Spy Kids: All the Time in the World in 4D; Don't Be Afraid of the Dark; One Day; Colombiana; Our Idiot Brother; Suing the Devil
Don't be Afraid of the Dark
by Martin R. "Vargo" Schneider
EXPECTATIONS: I know very little about this film, except that it's another one of those movies that plasters Guillermo del Toro's name all over it, regardless of how much or how little he had to do with the actual movie. (Apparently he wrote this one, along with the guy who wrote *batteries not included, of all things.) The last movie to take this tactic was 2007's The Orphanage, which I greatly enjoyed, so my sights are set high on this one. I'd like to say more about this film, but I've been keeping myself intentionally... in the dark. (See what I did there?)
REALITY: Don't Be Afraid of the The Dark is a horror movie whose closing credits are written in a font that looks suspiciously like Comic Sans. I kinda feel that's all that needs be said, but when has that ever stopped me before?
Let's start with the big points: This is a movie about dark, evil tooth fairies. I don't consider that a spoiler, because it's basically pointed out for you in the first scene of the movie. No one is going to watch this film and wonder "Are these creatures who can't stop talking about children's teeth supposed to be tooth fairies?" They make it pretty clear for you, and in case you haven't figured it out, there's also the classic horror movie Oddly Specifically Knowledgeable Librarian to lay down some exposition. This is Tim Burton-level lazy (make a creepy old story creepier, that always works!), but it still should have worked, given del Toro's penchant for darkening fairy tales. (Or should I call them scary tales? Man, I am on a roll today!) Unfortunately, this is not really a del Toro film.
The film starts with overly brooding eight-year-old Sally (Bailee Madison) being sent to live with her father Alex (Guy Pierce) and his new girlfriend Kim (Katie Holmes) in a creepy old house. She discovers a sealed-off room and is given cryptic warnings by the mysterious groundskeeper (Jack Thompson), then she starts to hear voices as the scary creatures try to lure her in. Then, for a very long time, absolutely nothing happens. The monsters almost get Sally, she's accidentally saved, no one believes her. They almost get her again, they don't, no one believes it. This is basically the entirety of the film. There are a few moments where tension almost builds, then the movie discovers it might accidentally become interesting and pulls back. Now, in all fairness, deliberate pacing is acceptable in a movie like this, but newcomer director Troy Nixey doesn't seem to understand that near-misses are only interesting if there's an occasional hit. Once you figure out the formula, there's no sense of danger, and the novelty of Guy Pierce being a dick to a small child for basically no reason gets really old after a while.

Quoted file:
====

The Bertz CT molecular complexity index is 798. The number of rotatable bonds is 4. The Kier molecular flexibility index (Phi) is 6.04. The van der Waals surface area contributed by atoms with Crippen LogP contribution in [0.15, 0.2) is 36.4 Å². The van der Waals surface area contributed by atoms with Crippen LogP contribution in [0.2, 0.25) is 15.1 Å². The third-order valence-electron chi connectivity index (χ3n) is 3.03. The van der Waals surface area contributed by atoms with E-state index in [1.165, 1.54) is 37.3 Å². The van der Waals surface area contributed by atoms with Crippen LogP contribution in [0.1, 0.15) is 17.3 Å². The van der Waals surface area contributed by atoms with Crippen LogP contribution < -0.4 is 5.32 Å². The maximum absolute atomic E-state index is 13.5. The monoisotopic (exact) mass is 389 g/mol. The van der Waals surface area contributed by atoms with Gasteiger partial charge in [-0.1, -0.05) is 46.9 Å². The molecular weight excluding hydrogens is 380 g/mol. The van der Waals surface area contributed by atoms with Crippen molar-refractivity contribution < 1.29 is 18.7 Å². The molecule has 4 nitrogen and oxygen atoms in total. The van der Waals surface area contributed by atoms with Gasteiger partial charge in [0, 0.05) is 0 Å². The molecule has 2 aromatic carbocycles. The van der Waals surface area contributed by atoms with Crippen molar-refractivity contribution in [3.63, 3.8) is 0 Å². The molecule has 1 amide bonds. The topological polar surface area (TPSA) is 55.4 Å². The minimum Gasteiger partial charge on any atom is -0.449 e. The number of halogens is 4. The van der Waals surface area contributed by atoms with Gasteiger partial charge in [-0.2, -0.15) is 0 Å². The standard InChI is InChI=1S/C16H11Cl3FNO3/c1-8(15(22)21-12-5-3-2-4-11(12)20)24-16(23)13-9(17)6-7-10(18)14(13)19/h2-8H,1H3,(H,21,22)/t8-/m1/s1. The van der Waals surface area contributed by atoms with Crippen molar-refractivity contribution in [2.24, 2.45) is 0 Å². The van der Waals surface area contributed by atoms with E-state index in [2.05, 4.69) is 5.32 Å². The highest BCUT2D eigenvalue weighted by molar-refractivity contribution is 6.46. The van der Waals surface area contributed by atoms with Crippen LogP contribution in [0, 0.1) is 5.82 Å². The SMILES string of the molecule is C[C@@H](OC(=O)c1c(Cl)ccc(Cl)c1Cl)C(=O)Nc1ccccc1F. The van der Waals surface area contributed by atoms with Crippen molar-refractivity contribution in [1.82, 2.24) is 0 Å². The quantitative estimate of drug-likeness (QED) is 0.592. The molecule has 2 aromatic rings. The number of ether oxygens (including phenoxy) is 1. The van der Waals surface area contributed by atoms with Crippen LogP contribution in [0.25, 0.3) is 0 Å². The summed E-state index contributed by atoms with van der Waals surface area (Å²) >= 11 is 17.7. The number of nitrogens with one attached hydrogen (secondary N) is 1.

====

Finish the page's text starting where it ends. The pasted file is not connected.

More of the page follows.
To the movie's credit, it definitely succeeds in creating the "feel" of the movie that it's attempting to be. That is to say, it feels like Nixey is trying to be del Toro trying to make a midnight horror film. The film's music, setting, and lighting are all sufficiently mystical and foreboding, but sense alone does not a watchable film make. In a scary movie, especially an R-rated one, it's expected that something scary should happen at some point. Not in this case. To give you a sense of what kind of clever trickery we're up to here, Katie Holmes finds the answers to the questions none of us were asking by looking in the public library in lot number 1134. If you don't get it, type that number into a calculator and turn it upside-down. Yep. Now type in 5318008 and turn it upside down! Ha! That is the mindset that is bringing us this tale of terror.
Probably the biggest indicator that this is a fake del Toro movie is the design of the creatures themselves. The mind that brought us The Faun and the world of Hellboy could not possibly have created anything so bland. The creatures' legion-esque whisper voice is suitably creepy, but once their actual appearance is revealed, they lose all ability to frighten anyone. They look like what would happen if a Smurf mated with a naked mole rat, and while that scenario is certainly scarring, the result is not. There's basically nothing here worth noting, and certainly nothing you haven't seen before, with one exception: I have never seen Guy Pierce with such poor hair and so much face-fat. It's as though both his appearance and his career are going the way of Val Kilmer.
|I Apologize||to Mr. Kilmer
MINORITY REPORT: You know those scary creatures that come into your room and take your teeth? They're not real, it's just your dad sneaking around while you sleep. I feel you're old enough to know this now that you have your degree. - Ian "Professor Clumsy" Maddison